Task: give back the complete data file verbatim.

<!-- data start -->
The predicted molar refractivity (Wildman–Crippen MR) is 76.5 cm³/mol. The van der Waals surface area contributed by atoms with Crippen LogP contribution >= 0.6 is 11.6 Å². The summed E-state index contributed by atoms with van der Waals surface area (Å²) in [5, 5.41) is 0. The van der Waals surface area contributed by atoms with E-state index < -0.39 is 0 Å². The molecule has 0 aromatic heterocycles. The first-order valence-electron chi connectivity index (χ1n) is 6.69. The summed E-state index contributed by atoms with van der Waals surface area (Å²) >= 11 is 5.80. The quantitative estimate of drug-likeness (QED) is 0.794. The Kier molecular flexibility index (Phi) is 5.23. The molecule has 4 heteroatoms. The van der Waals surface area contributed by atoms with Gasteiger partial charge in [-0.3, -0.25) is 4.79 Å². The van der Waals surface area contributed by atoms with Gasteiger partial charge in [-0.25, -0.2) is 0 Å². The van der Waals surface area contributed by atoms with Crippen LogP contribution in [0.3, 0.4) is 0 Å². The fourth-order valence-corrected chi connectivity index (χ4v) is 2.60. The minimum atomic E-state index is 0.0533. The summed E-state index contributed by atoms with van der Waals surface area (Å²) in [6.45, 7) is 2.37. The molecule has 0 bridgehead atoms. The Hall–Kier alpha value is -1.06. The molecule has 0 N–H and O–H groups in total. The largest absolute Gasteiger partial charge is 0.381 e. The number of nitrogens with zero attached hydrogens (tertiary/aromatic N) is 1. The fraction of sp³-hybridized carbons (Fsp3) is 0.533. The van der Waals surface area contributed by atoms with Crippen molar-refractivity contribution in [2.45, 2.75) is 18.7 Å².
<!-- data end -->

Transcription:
The predicted molar refractivity (Wildman–Crippen MR) is 76.5 cm³/mol. The van der Waals surface area contributed by atoms with Crippen LogP contribution >= 0.6 is 11.6 Å². The summed E-state index contributed by atoms with van der Waals surface area (Å²) in [5, 5.41) is 0. The van der Waals surface area contributed by atoms with E-state index < -0.39 is 0 Å². The molecule has 0 aromatic heterocycles. The first-order valence-electron chi connectivity index (χ1n) is 6.69. The summed E-state index contributed by atoms with van der Waals surface area (Å²) >= 11 is 5.80. The quantitative estimate of drug-likeness (QED) is 0.794. The Kier molecular flexibility index (Phi) is 5.23. The molecule has 4 heteroatoms. The van der Waals surface area contributed by atoms with Gasteiger partial charge in [-0.3, -0.25) is 4.79 Å². The van der Waals surface area contributed by atoms with Gasteiger partial charge in [-0.25, -0.2) is 0 Å². The van der Waals surface area contributed by atoms with Crippen LogP contribution in [0.3, 0.4) is 0 Å². The fourth-order valence-corrected chi connectivity index (χ4v) is 2.60. The minimum atomic E-state index is 0.0533. The summed E-state index contributed by atoms with van der Waals surface area (Å²) in [6.45, 7) is 2.37. The molecule has 0 bridgehead atoms. The Hall–Kier alpha value is -1.06. The molecule has 0 N–H and O–H groups in total. The largest absolute Gasteiger partial charge is 0.381 e. The number of nitrogens with zero attached hydrogens (tertiary/aromatic N) is 1. The fraction of sp³-hybridized carbons (Fsp3) is 0.533. The van der Waals surface area contributed by atoms with Crippen molar-refractivity contribution in [2.45, 2.75) is 18.7 Å².